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Table 2 The Haddon matrix and the medical response to conventional bomb attacks in subway systems

From: Using the Haddon matrix to explore medical response strategies for terrorist subway bombings

Phase Host Agent/Vehicle Physical environment Social environment/Organizational culture
Pre-event •Adequacy of the medical and paramedical staff
•Standards of individuals’ training
•Mental preparation for the response to the attacks
•Malicious determination and abilities of the terrorists
•Sources of the explosives •Adequacy and effectiveness of first-aid kits and instruments
•Adequacy of the medical evacuation equipment
•Distribution of hospitals along the subway lines
•The subway design for passengers’ emergency evacuation
•Construction level of emergency command system for subway antiterrorism
•Implementation of subway security inspections
•Disaster emergency response preparedness for the subway system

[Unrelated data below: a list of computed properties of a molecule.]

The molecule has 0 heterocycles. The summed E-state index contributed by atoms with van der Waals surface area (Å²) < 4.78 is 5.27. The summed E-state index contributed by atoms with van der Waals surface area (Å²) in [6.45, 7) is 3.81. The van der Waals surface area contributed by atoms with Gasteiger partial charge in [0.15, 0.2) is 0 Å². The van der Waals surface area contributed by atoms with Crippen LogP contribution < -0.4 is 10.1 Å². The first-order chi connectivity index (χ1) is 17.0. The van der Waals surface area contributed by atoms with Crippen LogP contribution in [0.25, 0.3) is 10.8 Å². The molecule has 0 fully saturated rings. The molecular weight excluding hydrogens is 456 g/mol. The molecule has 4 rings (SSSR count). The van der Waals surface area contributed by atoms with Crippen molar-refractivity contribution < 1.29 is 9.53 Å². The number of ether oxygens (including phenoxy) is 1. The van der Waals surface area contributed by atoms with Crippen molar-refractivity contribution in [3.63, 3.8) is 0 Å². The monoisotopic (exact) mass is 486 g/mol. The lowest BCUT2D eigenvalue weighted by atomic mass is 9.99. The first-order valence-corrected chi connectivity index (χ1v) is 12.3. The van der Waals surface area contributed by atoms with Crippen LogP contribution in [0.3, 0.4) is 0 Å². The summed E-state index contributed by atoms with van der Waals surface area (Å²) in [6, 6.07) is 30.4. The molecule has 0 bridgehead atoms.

•Relevant laws and regulations
Event •Suicide or nonsuicide attack
•Promptness of the emergency response
•First-aid capabilities at the scene
•Quality of command, coordination, and control at the scene
•The number of people exposed to the terrorist attack threat
•Power of explosion
•Secondary damage caused by the destruction of the subway station structures
•Working conditions at the scene
•Continuity and stability of communication
•Traffic conditions affecting the evacuation
•The public’s awareness of mutual rescue
•Implementation of the emergency command system for subway antiterrorism
Post-event •Health care for the staff
•Follow-up treatment for injured persons
•Evaluation quality of the medical response
•Residual quantity of harmful gases produced by the explosion in the subway •Maintenance of first-aid kits, supplements and instruments
•Maintenance of the evacuation equipment
•Psychological counseling needs of the public
•Post-event media coverage